Polio in Congo
4 November 2010 - An acute outbreak of poliomyelitis is occurring in the Republic of Congo, with 120 cases of acute flaccid paralysis and 58 deaths. Half the cases have been reported in the past ten days, with the first case occurring in early October. Two cases have been confirmed to have been caused by wild poliovirus type 1 and laboratory testing continues.
Most cases are in young adults: among those cases for which age data is available (43) at this time, 33 are between the ages of 15-25 years. Only one is under five years old, three are between 7 and 13 and five are between 26 and 58.
The outbreak is due to imported poliovirus. Congo had recorded its last case of indigenous polio in 2000. Investigations are ongoing to determine definitively the origins of the virus.
Nearly all cases have been reported from the port city of Pointe Noire, with cases also reported from Dolisie (2), Kayes, Bouenza, Brazzaville, and Mvouiti (one each).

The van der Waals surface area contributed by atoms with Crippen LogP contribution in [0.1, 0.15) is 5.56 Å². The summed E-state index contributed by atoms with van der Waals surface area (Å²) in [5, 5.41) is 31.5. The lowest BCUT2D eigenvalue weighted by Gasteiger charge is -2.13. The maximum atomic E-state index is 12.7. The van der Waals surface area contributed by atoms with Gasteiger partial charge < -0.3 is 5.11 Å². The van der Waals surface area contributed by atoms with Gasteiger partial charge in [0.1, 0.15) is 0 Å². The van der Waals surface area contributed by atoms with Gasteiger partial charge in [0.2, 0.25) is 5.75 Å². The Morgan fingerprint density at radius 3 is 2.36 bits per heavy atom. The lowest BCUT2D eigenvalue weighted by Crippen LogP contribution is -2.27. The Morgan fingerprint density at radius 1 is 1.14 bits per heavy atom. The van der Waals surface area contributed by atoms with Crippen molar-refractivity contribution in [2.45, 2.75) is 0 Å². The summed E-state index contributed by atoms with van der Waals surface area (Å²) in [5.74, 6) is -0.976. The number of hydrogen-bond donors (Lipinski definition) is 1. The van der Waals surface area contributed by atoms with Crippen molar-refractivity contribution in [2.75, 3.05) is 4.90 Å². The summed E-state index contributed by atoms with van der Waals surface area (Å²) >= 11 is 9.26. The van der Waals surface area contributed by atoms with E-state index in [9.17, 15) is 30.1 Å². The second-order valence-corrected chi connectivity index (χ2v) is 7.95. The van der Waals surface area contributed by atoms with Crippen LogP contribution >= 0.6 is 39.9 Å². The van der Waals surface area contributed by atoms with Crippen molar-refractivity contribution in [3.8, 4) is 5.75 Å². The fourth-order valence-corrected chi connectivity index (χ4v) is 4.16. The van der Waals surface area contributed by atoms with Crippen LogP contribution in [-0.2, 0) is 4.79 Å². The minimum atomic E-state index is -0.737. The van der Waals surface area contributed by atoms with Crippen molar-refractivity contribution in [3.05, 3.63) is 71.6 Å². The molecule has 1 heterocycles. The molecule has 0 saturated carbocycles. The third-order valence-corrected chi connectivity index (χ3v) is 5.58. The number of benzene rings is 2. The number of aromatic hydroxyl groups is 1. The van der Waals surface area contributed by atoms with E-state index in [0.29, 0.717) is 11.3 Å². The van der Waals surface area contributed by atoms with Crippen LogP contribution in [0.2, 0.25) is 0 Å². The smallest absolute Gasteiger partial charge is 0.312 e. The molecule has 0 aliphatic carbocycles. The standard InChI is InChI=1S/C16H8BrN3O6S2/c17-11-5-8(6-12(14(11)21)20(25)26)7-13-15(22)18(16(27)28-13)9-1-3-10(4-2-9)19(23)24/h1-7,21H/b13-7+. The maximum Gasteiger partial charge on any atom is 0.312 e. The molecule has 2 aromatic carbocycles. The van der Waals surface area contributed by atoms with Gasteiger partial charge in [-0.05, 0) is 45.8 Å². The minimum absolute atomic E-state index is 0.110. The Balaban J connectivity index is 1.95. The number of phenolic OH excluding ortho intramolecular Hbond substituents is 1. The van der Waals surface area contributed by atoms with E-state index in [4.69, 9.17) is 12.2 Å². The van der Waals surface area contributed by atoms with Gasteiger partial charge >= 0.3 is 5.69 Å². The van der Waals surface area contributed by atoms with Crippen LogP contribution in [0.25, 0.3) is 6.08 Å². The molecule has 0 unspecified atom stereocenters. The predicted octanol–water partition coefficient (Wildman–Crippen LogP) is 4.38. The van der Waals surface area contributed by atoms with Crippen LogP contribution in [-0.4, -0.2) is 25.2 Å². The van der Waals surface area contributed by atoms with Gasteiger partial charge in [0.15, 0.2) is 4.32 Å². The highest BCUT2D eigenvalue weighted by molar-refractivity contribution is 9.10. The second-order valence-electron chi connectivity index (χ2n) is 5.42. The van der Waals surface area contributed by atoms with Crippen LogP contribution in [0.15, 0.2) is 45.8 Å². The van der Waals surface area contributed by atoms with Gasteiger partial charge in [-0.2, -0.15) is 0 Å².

The Government of Congo has alerted the public to the outbreak and launched an emergency response plan, with support from key partners, including WHO, UNICEF and the US CDC. At least three nationwide vaccination campaigns are expected, using monovalent oral polio vaccine and targeting the entire population. The number, geographic extent and target age groups of further campaigns will be determined by the Government based on the evolving epidemiology. It is anticipated that a multi-country campaign will be required to cover bordering at-risk areas. New cases continue to be reported every day.
It is important that countries across central Africa and the Horn of Africa strengthen AFP surveillance, in order to rapidly detect any poliovirus importations and facilitate a rapid response. Countries should also strengthen population immunity levels to minimise the consequences of any virus introduction. As per recommendations outlined in WHO's International Travel and Health, guidance travellers to and from Angola and DR Congo should be fully protected by vaccination.
Given the recent progress achieved in Nigeria (98% reduction in cases this year compared to the same period in 2009), very high priority is being given to rapidly controlling persistent transmission such as in Angola and stopping new outbreaks such as Congo.